the elections as one of the greatest events in Middle East history,
    a great democratic achievement.

However, the
election results were a fiasco and a big scandal for all those who
participated in the elections. The results were delayed for more
than five weeks, during which time the United States and the Shi’ite
filled the media with daily statements about how fantastic they
were and how the Shi’ites had won more than two-thirds of the seats.

Using convoluted
logic, some attempted to use this to prove the Shi’ites accounted
for more than 60% of the population.

The Results
of the January 31 Election

According to
the official Election Committee,
the numbers involved in the 2005 voting are as follows:

Iraqis
eligible to vote

15,450,000

Iraqis
inside Iraq

14,200,000

Iraqis
outside Iraq

1,250,000

In addition,
the following numbers were provided:

  • Iraqis (Shi’ites,
    Kurds, and a few Sunnis) who participated in the vote = 8,456,266,
    or 54%
  • Iraqis who
    boycotted, primarily Sunnis = 6,693,734, or 46%

It should be
noted that Iraq was considered as one electoral unit. Therefore,
a Shi’ite voting for the Shi’ite slate in the Arab areas, governates,
the Kurdish area, or abroad will be counted for the Shi’ite slate.
The same for the Kurds etc. The Kurdish votes in Baghdad (more than
a million) went for the Kurdish slate etc.

The
Vote for the Slates

Total
Votes

%
of Eligible Voters

Unified
Iraqi Slate (Shi’ite/ Sistani)

4,075,295

26.3%

The Kurdish
Slate

2,175,551

14.0%

Iraqiyah
Slate (PM Ayad Allawi)

1,168,943

7.5%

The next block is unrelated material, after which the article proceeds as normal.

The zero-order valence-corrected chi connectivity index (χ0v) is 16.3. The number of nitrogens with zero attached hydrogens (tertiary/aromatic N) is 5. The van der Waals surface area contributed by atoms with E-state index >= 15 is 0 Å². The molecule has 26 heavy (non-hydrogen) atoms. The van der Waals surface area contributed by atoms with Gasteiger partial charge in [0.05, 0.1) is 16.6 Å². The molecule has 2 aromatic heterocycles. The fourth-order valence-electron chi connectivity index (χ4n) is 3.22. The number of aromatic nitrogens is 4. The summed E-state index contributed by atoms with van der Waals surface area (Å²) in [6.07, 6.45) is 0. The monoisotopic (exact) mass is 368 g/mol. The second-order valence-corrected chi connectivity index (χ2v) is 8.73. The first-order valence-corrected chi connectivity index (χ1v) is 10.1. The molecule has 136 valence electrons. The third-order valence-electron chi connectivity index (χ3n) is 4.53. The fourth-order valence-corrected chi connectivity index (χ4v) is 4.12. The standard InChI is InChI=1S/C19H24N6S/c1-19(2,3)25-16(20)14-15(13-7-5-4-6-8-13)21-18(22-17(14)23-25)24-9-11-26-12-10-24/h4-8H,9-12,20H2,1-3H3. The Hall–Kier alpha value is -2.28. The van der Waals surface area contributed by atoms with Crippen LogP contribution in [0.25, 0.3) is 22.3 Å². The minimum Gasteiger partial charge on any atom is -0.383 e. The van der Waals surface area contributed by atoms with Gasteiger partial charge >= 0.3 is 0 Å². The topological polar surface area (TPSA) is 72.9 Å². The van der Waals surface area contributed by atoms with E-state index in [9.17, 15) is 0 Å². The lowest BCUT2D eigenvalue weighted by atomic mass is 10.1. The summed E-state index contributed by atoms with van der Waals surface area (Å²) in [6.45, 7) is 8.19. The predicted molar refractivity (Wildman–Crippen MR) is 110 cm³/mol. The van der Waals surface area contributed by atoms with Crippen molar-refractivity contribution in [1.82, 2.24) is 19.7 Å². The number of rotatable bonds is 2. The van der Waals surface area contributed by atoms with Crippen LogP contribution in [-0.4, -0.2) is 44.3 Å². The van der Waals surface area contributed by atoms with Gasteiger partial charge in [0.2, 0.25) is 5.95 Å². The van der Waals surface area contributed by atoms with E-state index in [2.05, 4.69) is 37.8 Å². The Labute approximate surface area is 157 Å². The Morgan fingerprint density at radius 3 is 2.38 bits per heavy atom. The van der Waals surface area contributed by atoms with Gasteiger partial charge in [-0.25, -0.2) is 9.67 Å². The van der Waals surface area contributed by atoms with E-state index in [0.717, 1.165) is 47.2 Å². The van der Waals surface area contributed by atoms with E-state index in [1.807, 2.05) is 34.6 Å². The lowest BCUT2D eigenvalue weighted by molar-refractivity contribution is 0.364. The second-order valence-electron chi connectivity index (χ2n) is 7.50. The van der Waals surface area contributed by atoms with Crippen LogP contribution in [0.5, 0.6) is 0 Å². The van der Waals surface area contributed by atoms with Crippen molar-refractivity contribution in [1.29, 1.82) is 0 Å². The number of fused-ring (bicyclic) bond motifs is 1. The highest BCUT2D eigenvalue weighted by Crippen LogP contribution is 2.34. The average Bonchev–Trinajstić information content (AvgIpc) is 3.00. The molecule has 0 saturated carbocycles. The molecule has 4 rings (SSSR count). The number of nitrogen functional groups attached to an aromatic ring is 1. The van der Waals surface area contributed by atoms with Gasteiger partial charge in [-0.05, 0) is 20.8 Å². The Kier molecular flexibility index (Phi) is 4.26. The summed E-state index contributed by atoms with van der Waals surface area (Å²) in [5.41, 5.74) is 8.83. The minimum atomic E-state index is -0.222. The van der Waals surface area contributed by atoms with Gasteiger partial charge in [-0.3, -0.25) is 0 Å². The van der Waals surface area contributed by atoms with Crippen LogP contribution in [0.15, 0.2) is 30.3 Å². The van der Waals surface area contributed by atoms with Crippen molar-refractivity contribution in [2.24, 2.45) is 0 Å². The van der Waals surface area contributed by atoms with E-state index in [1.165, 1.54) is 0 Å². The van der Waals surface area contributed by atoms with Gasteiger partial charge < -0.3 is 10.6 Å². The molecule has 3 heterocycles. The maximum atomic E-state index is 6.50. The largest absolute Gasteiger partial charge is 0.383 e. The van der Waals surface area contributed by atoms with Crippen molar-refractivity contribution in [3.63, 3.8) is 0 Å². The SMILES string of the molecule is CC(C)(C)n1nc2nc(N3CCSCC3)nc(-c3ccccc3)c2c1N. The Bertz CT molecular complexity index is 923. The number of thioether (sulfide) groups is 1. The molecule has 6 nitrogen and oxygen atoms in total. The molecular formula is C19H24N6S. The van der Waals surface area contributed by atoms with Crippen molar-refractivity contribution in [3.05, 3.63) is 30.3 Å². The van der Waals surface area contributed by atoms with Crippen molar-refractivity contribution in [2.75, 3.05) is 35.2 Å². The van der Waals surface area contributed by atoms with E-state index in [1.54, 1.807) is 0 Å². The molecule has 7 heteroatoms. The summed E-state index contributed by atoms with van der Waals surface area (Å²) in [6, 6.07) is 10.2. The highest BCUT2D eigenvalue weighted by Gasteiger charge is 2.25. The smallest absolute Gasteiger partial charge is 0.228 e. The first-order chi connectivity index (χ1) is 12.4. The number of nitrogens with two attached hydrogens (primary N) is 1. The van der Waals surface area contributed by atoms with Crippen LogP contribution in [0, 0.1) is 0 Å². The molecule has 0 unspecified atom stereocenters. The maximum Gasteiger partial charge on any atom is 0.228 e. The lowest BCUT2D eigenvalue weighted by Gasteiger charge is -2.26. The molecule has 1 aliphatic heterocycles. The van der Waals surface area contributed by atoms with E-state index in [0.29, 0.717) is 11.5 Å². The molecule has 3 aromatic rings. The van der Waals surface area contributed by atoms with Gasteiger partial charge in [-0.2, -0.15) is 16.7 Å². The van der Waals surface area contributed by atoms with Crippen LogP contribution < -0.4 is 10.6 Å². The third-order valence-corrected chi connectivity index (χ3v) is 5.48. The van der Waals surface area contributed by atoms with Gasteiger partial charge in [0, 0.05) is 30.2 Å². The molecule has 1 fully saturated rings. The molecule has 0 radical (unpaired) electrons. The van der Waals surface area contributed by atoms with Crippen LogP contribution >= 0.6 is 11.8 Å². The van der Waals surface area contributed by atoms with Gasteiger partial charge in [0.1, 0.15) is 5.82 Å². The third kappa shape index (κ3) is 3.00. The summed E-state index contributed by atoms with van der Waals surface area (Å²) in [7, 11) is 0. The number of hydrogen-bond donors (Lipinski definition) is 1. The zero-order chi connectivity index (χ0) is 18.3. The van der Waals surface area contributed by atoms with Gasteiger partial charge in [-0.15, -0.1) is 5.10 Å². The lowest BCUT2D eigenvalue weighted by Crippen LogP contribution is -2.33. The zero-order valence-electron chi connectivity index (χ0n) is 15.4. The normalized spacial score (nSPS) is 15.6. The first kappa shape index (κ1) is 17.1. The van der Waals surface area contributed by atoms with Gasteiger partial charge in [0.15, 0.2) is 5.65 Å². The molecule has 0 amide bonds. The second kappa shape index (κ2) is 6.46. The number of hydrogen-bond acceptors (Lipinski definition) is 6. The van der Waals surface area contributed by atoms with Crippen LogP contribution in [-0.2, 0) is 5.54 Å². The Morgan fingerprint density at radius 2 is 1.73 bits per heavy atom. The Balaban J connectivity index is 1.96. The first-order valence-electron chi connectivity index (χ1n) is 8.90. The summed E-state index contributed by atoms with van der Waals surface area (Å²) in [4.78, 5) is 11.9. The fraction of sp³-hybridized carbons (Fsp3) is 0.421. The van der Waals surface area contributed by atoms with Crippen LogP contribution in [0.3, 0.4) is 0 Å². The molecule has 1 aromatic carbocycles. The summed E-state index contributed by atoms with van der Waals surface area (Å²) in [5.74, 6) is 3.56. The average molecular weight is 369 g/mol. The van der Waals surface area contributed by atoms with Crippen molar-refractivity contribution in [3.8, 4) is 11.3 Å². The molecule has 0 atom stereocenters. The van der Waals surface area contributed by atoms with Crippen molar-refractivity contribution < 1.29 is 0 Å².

Iraqiyon
(President Ghazi al-Yawer)

150,650

0.9%

The Communist
Party

69,920

`

Adnan
Al-Pachachi Slate

23,302

`

The Royalists
(Shareef Ali)

13,740

`

It is worth
noting here that the Kurdish provisional government announced that
98% of Kurds participated in the voting and that the Shi’ite leadership
announced that 95% of Shi’ites voted in the election.

The Elections
of the Council of Representatives, December 15, 2005

The election
of the Council of Representatives (present Parliament) was on December
15, 2005. Shi’ites and Kurds participated in the elections overwhelmingly.

However, Sunnis
who supported the Muslim Scholars Association boycotted the elections.
Sunnis who participated were the supporters of:

  • The Islamic
    Party (present Vice President Tariq al-Hashimi)
  • The Hiwar
    National Iraqi Front (Dr. Saleh al-Mutlaq)
  • Those who
    voted for National Iraqi List (ex- Prime Minister Ayad Allawi).

The Results
of the Elections of the Council of Representatives

We shall concentrate
only on the Shi’ites to show once again that they are the MINORITY
in Iraq, based on the official final report of the Independent Electoral
Commission of Iraq
issued on February 10, 2006.

The number
of eligible voters

15,568,702

The number
participating in the vote

11,895,756

The number
voting for the Unified Iraqi Coalition

5,021,137

The Shi’ite
Bloc